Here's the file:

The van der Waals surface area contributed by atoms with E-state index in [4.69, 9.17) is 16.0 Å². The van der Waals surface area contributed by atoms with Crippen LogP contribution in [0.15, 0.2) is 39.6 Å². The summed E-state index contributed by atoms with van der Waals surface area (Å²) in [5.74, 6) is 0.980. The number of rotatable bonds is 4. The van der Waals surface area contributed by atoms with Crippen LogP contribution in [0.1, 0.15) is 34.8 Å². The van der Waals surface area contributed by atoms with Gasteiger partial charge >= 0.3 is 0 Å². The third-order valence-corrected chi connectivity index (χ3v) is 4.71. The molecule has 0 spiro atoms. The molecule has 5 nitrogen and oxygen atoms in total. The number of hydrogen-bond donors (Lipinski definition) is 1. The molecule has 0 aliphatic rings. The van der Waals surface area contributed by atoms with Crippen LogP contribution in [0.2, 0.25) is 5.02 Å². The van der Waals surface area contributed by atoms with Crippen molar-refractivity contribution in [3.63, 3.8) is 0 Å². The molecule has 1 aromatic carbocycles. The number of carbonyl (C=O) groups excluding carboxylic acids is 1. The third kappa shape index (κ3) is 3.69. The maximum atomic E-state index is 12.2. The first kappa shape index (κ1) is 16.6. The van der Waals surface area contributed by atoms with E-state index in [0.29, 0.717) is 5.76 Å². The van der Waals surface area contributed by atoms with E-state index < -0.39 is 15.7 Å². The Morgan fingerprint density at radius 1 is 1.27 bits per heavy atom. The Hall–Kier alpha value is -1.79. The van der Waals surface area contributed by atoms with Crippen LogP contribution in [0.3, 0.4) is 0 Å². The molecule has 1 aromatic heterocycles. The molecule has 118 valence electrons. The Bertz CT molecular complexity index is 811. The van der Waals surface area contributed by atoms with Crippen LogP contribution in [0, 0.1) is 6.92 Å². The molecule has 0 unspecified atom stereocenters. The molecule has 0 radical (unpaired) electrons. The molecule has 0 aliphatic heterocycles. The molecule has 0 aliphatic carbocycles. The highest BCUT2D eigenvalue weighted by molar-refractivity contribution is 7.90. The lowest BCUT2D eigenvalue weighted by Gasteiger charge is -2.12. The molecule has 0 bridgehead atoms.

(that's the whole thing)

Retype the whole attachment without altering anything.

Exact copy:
The van der Waals surface area contributed by atoms with E-state index in [4.69, 9.17) is 16.0 Å². The van der Waals surface area contributed by atoms with Crippen LogP contribution in [0.15, 0.2) is 39.6 Å². The summed E-state index contributed by atoms with van der Waals surface area (Å²) in [5.74, 6) is 0.980. The number of rotatable bonds is 4. The van der Waals surface area contributed by atoms with Crippen LogP contribution in [0.1, 0.15) is 34.8 Å². The van der Waals surface area contributed by atoms with Gasteiger partial charge >= 0.3 is 0 Å². The third-order valence-corrected chi connectivity index (χ3v) is 4.71. The molecule has 0 spiro atoms. The molecule has 5 nitrogen and oxygen atoms in total. The number of hydrogen-bond donors (Lipinski definition) is 1. The molecule has 0 aliphatic rings. The van der Waals surface area contributed by atoms with Crippen LogP contribution in [0.2, 0.25) is 5.02 Å². The van der Waals surface area contributed by atoms with Crippen molar-refractivity contribution in [3.63, 3.8) is 0 Å². The molecule has 1 aromatic carbocycles. The number of carbonyl (C=O) groups excluding carboxylic acids is 1. The third kappa shape index (κ3) is 3.69. The maximum atomic E-state index is 12.2. The first kappa shape index (κ1) is 16.6. The van der Waals surface area contributed by atoms with E-state index in [0.29, 0.717) is 5.76 Å². The van der Waals surface area contributed by atoms with E-state index < -0.39 is 15.7 Å². The Morgan fingerprint density at radius 1 is 1.27 bits per heavy atom. The Hall–Kier alpha value is -1.79. The van der Waals surface area contributed by atoms with Crippen LogP contribution in [0.3, 0.4) is 0 Å². The molecule has 1 aromatic heterocycles. The molecule has 118 valence electrons. The Bertz CT molecular complexity index is 811. The van der Waals surface area contributed by atoms with Crippen LogP contribution in [0, 0.1) is 6.92 Å². The molecule has 0 unspecified atom stereocenters. The molecule has 0 radical (unpaired) electrons. The molecule has 0 aliphatic heterocycles. The molecule has 0 aliphatic carbocycles. The highest BCUT2D eigenvalue weighted by molar-refractivity contribution is 7.90. The lowest BCUT2D eigenvalue weighted by Gasteiger charge is -2.12. The molecule has 0 bridgehead atoms.